Got Ants? Maybe it’s something in the water.
When ants make a raid on the kitchen the only thing you want to do is get rid of them. Unfortunately, getting rid of them isn't nearly as important as, why are they there? What made your home the place to live?
Even though they can survive just fine in our cold climate, the most common ant invaders have two things in common, they are attracted to temperatures between 80 and 90 degrees and humidity between 80 and 90 percent.
Now you are probably wondering, where are they going to find those conditions in western Washington? Surprisingly, even on a cool day a flat rock setting in direct sunlight will do quite nicely.
In our homes there are many places where these conditions can occur but the kitchen and bath rooms are the most vulnerable.
Cook dinner and run the dish washer and, presto, 80% humidity. Add a transformer for the phone or appliance and voila! Habitat no ant can resist.
Take a shower and steam up the mirror, ta da, 80% humidity. Add a night light for a bit of extra heat and, sha-zam, ant condo in the wall socket.
Its that easy.
Condensation is another way moisture can build up in your home. A one degree drop in temperature raises the moisture load in the air two and a half percent.
A typical home with the thermostat set at 60 degrees with 70% humidity will condense moisture on any surface that is 45 degrees or below. Window sills are particularly vulnerable to this kind of moisture and on sunny days this moisture will flash off creating the high temperature & humidity ants love.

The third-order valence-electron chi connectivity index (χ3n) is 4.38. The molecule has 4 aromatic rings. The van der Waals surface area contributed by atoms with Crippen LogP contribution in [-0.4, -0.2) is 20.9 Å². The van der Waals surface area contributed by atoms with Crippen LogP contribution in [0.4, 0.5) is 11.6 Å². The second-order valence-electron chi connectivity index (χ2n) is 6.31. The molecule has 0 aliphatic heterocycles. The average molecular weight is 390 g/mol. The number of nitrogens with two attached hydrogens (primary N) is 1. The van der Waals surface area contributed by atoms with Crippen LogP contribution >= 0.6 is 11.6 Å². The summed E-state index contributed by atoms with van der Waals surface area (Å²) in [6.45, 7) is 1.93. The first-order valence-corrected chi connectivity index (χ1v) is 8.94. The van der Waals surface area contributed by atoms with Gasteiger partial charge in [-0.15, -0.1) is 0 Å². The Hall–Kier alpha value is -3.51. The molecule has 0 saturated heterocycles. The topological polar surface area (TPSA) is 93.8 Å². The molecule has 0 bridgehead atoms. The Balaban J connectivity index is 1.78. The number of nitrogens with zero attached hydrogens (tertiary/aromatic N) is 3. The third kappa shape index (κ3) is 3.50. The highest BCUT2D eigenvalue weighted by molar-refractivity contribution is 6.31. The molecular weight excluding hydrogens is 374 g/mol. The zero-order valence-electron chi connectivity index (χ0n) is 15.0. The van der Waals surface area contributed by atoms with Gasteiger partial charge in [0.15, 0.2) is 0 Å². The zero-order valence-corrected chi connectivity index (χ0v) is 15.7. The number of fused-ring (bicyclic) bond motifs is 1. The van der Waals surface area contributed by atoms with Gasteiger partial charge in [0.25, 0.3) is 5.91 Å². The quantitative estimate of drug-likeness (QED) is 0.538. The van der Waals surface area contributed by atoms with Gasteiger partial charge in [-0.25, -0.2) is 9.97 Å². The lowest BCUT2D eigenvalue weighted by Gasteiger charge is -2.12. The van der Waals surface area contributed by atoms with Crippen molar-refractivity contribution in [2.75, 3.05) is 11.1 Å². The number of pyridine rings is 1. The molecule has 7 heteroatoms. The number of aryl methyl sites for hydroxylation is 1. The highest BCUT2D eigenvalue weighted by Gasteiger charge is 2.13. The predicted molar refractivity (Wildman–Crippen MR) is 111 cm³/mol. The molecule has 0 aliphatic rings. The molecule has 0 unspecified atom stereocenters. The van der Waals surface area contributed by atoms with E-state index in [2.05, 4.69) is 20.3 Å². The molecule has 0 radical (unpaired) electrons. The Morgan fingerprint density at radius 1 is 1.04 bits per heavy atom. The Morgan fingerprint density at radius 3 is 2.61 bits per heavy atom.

There are several systems built into your home to control moisture, some you see every day others you wont see without remodeling your home.
Because heat rises, your house literally acts like a chimney sucking on the ground. For that reason all new construction has a layer of plastic installed over the soil in the crawlspace. One square yard of exposed soil under your home can release 2 quarts of water vapor a day into the structure.
The building envelope (roof, walls, floors) is a passive system made of multiple layers of material to protect against moisture entering and a system of vents to allow moisture to escape. It also has seals and caulk to stop air infiltration and insulation to prevent condensation on the inside of your home. Assuming your home was assembled correctly, these elements require little or no attention short of keeping them in good repair. (paint, caulk, roofing).
The rest of the systems are active, like exhaust fans, dryer exhausts, and range vents designed to carry saturated air directly outside. These devices have to be vented to the exterior of the building not into the attic or crawlspace and they are usually fitted with screens or filters that need frequent cleaning to prevent them from getting clogged with dust. Bathroom fans and range fans must be used consistently to avoid moisture build up.
Your heating system is also a critical element in the control of moisture in your home by heating and drying the air. With forced air heating you can often have it set up to operate with a slight positive pressure which forces moisture out of walls and even reduces dust drawn into the building by the chimney effect. (Don’t attempt this without professional help. Negative pressure can make the problem worse or cause gas appliances to back draft.)
In these energy conscious times its tempting to turn the thermostat down but below 58 degrees you run the risk of condensation and mildew. If you turn the heat off for extended periods during cold weather you can get huge moisture loads in dry wall, timbers and furniture and risk doing serious damage to your home.
Even armed with this information you may still have moisture problems. You should get professional advice if you regularly encounter mold or mildew and the ants may actually be the good guys shouting, “HEY! The water is over here!”
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